The most important thing is the ‘Sense of Loyalty”. What is loyalty? I am sure if you look back at your own career, you will find that there has been some boss to whom you weren’t able to say a ‘no’ to. Why? Now that’s a sense of loyalty. How can we get it?

I remember an experience of mine from decades ago. I had gone to the Vikram Sarabhai Space Centre for the first time. Dr Vasant Gowarikar was the Director at the time.  I found space scientists there working from 8.00 am to 8.00 pm every day, including Saturdays and Sundays.  I always like to ask inconvenient questions, so I asked them, “Why do you work on a Sunday? After all, you are government servants. You don’t have to work on Sundays.” They said, “We have no option, the boss is tough.” I asked, “What can he do to you? Can he sack you for not working on a Sunday? (Many of the space scientists had appointment letters from USA: join any day at ten times their current salary). What are you worried about?” They said, “You won’t understand.” One of them explained, “Four months ago, the Director called us on a Sunday and started giving us an assignment. I protested. I said, ‘Sir, we have been working every day of the week for the last four months. We have never got an off. Today I have promised my children that I’ll take them to watch a cartoon film at 6.00 pm.” The Director said, “OK! Who stops you from finishing your work by 5:45 pm? – The show is at 6 pm’.” One cannot argue with that. He started working, finished his work, and looked at the clock — 8 O’clock! He rushed home, opened the door, found his wife quietly knitting; no children around! It was a very explosive situation; you can’t ask where the children were, that’s lighting the fuse. The wife looked up at him and asked, “Are you hungry?”  He didn’t know what to say; any reply could get one in trouble. She said, “If you are hungry, I can serve you dinner right away. If you can wait, you can have dinner with the children.” Then he asked, “Where are the children?” She said, “You don’t know! The Director came at 6 O’clock and took them to the cartoon show.” Now that’s loyalty. The Director was looking at this chap:  At 5:45 pm when he checked, the person was still working, he won’t go home. He said to himself, “if this chap has promised his children a cartoon film at 6 O’clock, they will get to see the cartoon film at 6 O’clock.” He took his car, picked up the children and drove them to the film! He didn’t have to take everybody’s children to the movie. Once loyalty is established, the word spreads.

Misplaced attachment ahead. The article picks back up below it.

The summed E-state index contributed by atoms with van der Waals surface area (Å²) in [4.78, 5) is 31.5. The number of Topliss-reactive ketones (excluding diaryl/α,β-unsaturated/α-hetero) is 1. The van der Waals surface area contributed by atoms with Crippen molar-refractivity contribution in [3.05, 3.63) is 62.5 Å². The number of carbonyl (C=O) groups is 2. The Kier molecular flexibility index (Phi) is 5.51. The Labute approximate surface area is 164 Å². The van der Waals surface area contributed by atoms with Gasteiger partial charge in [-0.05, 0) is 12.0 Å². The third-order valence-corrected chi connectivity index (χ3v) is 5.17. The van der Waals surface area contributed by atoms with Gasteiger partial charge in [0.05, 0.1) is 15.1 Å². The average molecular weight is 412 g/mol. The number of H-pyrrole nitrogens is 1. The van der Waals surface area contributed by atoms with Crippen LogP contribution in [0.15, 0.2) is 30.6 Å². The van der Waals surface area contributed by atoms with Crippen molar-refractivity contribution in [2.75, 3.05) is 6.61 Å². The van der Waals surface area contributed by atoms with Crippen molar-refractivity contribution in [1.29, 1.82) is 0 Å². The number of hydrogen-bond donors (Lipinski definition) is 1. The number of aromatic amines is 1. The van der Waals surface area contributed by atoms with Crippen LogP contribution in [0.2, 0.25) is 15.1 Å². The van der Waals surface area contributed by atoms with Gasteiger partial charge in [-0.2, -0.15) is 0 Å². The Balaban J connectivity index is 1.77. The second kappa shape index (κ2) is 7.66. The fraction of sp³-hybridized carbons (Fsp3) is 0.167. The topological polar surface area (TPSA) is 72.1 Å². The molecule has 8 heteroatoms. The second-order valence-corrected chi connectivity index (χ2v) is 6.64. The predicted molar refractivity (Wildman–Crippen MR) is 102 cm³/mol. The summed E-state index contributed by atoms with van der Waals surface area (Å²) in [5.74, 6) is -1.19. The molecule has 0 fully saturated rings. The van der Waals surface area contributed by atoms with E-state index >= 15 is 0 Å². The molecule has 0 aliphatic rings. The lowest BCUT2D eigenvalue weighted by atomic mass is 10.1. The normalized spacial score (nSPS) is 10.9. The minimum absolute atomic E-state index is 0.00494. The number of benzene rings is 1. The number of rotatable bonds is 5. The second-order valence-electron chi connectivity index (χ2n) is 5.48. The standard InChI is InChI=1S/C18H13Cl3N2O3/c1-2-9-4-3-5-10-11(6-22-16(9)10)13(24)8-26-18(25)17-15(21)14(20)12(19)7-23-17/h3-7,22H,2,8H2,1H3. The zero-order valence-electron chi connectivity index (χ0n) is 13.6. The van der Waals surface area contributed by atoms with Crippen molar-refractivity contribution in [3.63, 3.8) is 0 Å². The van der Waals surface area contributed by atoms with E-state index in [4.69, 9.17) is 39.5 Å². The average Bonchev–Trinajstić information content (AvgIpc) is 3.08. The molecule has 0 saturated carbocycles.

A gesture like that is not unusual. A boss calls his subordinate and says, “I am caught up somewhere. If you are free, will you please do this for me?” Of course, the subordinate will make himself free. Even a colleague would do so if asked. There is always quid-pro-quo. But a subordinate cannot call a boss and say, “Are you free? Will you please do this for me?” Here the boss has to take the initiative. If the he is ready to do so, then loyalty is established. In fact, I would say one thing from my experience: If you do anything for the boss, he may forget it by the next evening. But if you do anything for your subordinate, he is likely to remember it for years. Let me also share another personal experience. It so happened that when I was in Kolkata, a subordinate of mine from Bombay got married and relocated to Calcutta. One fine morning at 6:00 am, I got a call from him informing that his house was burgled. Somebody had broken the lock, entered the house, opened the trunk and taken away ornaments worth five or six thousand rupees. He said that he had phoned the police, but nothing was happening, probably because he was not a local. Actually I was also not a local, but my landlord was a Bengali with a lot of influence in our area. So I went up, dragged him to my car, went to the police station, roped in the sub-inspector  and went back to my subordinate’s house with the police jeep following. When we reached there, the police took some finger-prints.  I soon forgot about this incident because the ornaments were never found.  Years later, when neither he, nor I was working in the same company, somebody came and told me, “I met your erstwhile subordinate; he said you did a lot for him.”  I said, “I did a lot for him? I don’t remember.” He said, “About some burglary of some ornaments.”  Then I realised that although he did not get the ornaments back, I had done something for him. He was a newly married man and had come with his wife to Kolkata. The ornaments lost were not his, but his wife’s. She was looking at the husband: the husband rang the police; nothing happened. She wondered what kind of husband she has! But then the husband rings his boss and in ten minutes the boss comes with the police. She says, “Well, my husband is a somebody!” I did not give him his ornaments, but I saved his face and that was very important. This is what had him remember me after all these years. This is how people earn loyalty.

If you get this Sense of Mission, Sense of Action and the Sense of Loyalty, the results come automatically. You do not create results – you just follow this three-point plan: Sense of Mission, Sense of Action, and Sense of Loyalty – and the results will follow! This is what Deep-Shikha managers are comprised, and irrespective of wherever they are; they forever brighten the place with results!